No. 16 Virginia Tech, No. 23 Purdue lead Charleston Classic

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              Virginia Tech's Kerry Blackshear, Jr., center, has his shot blocked against the defense of Ball State's Trey Moses, eft, and Tahjai Teague during the second half of an NCAA college basketball game at the Charleston Classic at TD Arena, Thursday, Nov. 15, 2018, in Charleston, S.C. Virginia Tech won 76-64. (AP Photo/Mic Smith)
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CHARLESTON, S.C. (AP) — Northeastern forward Jeremy Miller loves playing Power Five opponents. He and his teammates made sure the Huskies got a chance to play another by routing Alabama at the Charleston Classic.

Vasa Pusica had 20 points while Miller and Bolden Brace had 11 points each as the Huskies (2-1) advanced to the tournament semifinals with a 68-52 victory over the Crimson Tide (2-1) on Thursday.

The win was the program’s first over a Southeastern Conference school and set up a game Friday with No. 16 Virginia Tech of the Atlantic Coast Conference with a spot in the eight-team tournament finals on the line.

No. 23 Purdue topped Appalachian State 92-70 as Carsen Edwards scored 25 points and Ryan Cline added 21. Both Boilermaker starters hit four of the team’s 13 3-pointers.

They’ll face Davidson, which rallied from 10 points down in the second half to defeat Wichita State. The Wildcats got a career-high 33 points from Jon Axel Gudmundsson.

In the consolation bracket, Alabama will play Ball State and Appalachian State takes on the Shockers.

Northeastern’s Miller says his team can’t wait for another crack at a Power Five foe — and the higher the stakes the better.

“Everyone’s hype, everyone’s really into it” against top-tier opposition, he said. “I think it brings out a different side to us.”

Miller, a senior, was part of the team that stunned Michigan State 83-71 in December 2016. He’s ready to go up against the Hokies (2-0), who advanced with a 73-64 win over Ball State.

“We have something to prove this year,” Miller said.

Pusica went 4 of 4 on 3-pointers and had team highs with five assists and three steals.

Alabama fell into a hole with its ice-cold shooting. The Crimson Tide started 4 of 17 and missed all seven of its threes during the first 10 minutes to fall behind 19-9. It was a deficit they could not make up.

Virginia Tech 73, Ball State 64

Nickeil Alexander-Walker scored 21 points for a second straight game to lead Virginia Tech (2-0).

Alexander-Walker said the Hokies took steps forward on offense and defense from their first game, an 87-59 win over Gardner-Webb last Friday.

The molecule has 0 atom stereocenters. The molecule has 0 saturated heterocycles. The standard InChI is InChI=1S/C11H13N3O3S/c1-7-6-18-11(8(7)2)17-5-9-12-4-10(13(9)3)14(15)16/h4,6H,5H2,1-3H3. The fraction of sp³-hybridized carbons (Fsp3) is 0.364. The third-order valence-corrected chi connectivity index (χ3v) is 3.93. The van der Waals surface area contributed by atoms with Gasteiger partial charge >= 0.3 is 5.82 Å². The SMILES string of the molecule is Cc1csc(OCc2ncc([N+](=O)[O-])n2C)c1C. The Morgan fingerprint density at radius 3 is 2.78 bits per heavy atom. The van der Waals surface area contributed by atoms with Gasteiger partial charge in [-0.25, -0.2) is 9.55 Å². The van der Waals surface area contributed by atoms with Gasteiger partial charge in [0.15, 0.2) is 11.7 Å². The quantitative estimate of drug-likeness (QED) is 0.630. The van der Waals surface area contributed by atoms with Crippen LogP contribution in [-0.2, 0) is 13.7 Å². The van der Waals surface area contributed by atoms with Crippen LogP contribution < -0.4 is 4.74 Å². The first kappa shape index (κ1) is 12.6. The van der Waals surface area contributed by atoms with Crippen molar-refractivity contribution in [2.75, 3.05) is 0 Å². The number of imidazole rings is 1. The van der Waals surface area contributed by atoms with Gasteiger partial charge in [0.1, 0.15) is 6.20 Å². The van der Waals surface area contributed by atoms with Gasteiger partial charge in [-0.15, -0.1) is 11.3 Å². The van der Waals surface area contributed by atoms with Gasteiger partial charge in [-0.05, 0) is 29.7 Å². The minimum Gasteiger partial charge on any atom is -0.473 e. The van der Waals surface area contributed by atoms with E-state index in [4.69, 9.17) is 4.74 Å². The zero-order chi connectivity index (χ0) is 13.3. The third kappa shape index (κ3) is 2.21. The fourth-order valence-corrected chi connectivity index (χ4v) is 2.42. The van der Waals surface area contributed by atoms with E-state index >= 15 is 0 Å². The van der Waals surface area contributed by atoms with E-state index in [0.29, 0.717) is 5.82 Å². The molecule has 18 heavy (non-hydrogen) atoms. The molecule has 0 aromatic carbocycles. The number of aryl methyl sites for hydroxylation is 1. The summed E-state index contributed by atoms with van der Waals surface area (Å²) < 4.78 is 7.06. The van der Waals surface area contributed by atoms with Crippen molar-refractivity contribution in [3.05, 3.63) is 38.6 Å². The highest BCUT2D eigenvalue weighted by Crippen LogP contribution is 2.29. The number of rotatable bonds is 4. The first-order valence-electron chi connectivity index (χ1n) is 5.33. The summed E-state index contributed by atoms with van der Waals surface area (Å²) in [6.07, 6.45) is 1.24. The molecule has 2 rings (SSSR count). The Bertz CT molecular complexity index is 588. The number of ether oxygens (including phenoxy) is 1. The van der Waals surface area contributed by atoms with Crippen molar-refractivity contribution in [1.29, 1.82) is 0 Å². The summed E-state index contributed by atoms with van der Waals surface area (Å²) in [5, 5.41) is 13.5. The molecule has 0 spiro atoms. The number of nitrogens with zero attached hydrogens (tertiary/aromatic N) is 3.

Their preparation was better, their defense was sharper and they showed more intensity going after rebounds, Alexander-Walker said.

“Locking in on the things that aren’t seen to win,” he said.

Kerry Blackshear Jr. had 18 points and a team-best seven rebounds while Justin Robinson scored 15 points for Virginia Tech.

Ball State (1-2) was led by Tayler Persons with 21 points.

No. 23 Purdue 92, Appalachian State 70

The Boilermakers (3-0) came out fast and never let up, grabbing a 13-2 lead to grab control. Edwards had two 3-pointers in the stretch.

The 6-foot-1 junior has scored 30, 23 and 25 points in Purdue’s three wins. He showed his speed and dexterity when he took a blocked shot by center Matt Haarms by his own foul line, raced up court, split two Mountaineer defenders and switched hands on the way up for a layup.

Edwards didn’t let up at halftime with the Boilermakers ahead by double digits, nailing a high-arching straightaway three about 4 feet beyond the line.

“We’re just going to try and continue to play ball,” Edwards said. “Getting some easy stops helps the offense get in transition.”

Justin Forrest topped the Mountaineers (1-2) with 14 points.

Davidson 57, Wichita State 53

Davidson’s Gudmundsson, a 6-foot-4 junior, surpassed his previous high of 24 points last accomplished in a January against George Mason.

He looked like an unstoppable one-man show down the stretch. He tied the game at 50-all with a three-point play, the broke that tie with under a minute to go with a 3-pointer. Gudmundsson closed things out with four foul shots.

Gudmundsson, from Iceland, played nationally for his country and has always been a player teammates have looked for. “So I’m comfortable in that,” he said.

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